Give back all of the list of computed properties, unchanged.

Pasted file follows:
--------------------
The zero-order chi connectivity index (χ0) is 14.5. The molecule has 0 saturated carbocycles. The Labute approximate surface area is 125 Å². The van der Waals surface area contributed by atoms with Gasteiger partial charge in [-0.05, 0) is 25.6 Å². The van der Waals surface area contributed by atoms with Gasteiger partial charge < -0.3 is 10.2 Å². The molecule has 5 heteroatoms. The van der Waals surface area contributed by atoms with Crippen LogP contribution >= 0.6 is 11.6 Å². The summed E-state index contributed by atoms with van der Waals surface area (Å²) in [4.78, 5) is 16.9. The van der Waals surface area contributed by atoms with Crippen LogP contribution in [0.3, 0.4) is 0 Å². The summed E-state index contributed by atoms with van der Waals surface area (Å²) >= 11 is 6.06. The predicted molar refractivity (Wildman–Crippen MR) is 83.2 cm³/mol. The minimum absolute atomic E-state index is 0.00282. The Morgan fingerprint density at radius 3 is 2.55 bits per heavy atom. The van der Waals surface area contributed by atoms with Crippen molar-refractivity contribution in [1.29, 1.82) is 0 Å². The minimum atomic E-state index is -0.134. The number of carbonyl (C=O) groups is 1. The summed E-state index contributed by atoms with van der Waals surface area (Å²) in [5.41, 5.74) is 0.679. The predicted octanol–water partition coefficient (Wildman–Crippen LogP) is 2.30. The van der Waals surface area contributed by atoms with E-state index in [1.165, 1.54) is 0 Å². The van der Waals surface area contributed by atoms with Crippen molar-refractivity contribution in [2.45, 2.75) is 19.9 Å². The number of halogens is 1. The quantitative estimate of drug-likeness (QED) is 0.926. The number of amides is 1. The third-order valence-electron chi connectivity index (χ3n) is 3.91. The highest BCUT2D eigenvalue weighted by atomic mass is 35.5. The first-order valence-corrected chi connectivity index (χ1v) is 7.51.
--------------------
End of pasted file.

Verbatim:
The zero-order chi connectivity index (χ0) is 14.5. The molecule has 0 saturated carbocycles. The Labute approximate surface area is 125 Å². The van der Waals surface area contributed by atoms with Gasteiger partial charge in [-0.05, 0) is 25.6 Å². The van der Waals surface area contributed by atoms with Gasteiger partial charge < -0.3 is 10.2 Å². The molecule has 5 heteroatoms. The van der Waals surface area contributed by atoms with Crippen LogP contribution >= 0.6 is 11.6 Å². The summed E-state index contributed by atoms with van der Waals surface area (Å²) in [4.78, 5) is 16.9. The van der Waals surface area contributed by atoms with Crippen LogP contribution in [0.3, 0.4) is 0 Å². The summed E-state index contributed by atoms with van der Waals surface area (Å²) >= 11 is 6.06. The predicted molar refractivity (Wildman–Crippen MR) is 83.2 cm³/mol. The minimum absolute atomic E-state index is 0.00282. The Morgan fingerprint density at radius 3 is 2.55 bits per heavy atom. The van der Waals surface area contributed by atoms with Crippen molar-refractivity contribution in [1.29, 1.82) is 0 Å². The minimum atomic E-state index is -0.134. The number of carbonyl (C=O) groups is 1. The summed E-state index contributed by atoms with van der Waals surface area (Å²) in [5.41, 5.74) is 0.679. The predicted octanol–water partition coefficient (Wildman–Crippen LogP) is 2.30. The van der Waals surface area contributed by atoms with E-state index in [1.165, 1.54) is 0 Å². The van der Waals surface area contributed by atoms with Crippen molar-refractivity contribution in [2.45, 2.75) is 19.9 Å². The number of halogens is 1. The quantitative estimate of drug-likeness (QED) is 0.926. The number of amides is 1. The third-order valence-electron chi connectivity index (χ3n) is 3.91. The highest BCUT2D eigenvalue weighted by atomic mass is 35.5. The first-order valence-corrected chi connectivity index (χ1v) is 7.51.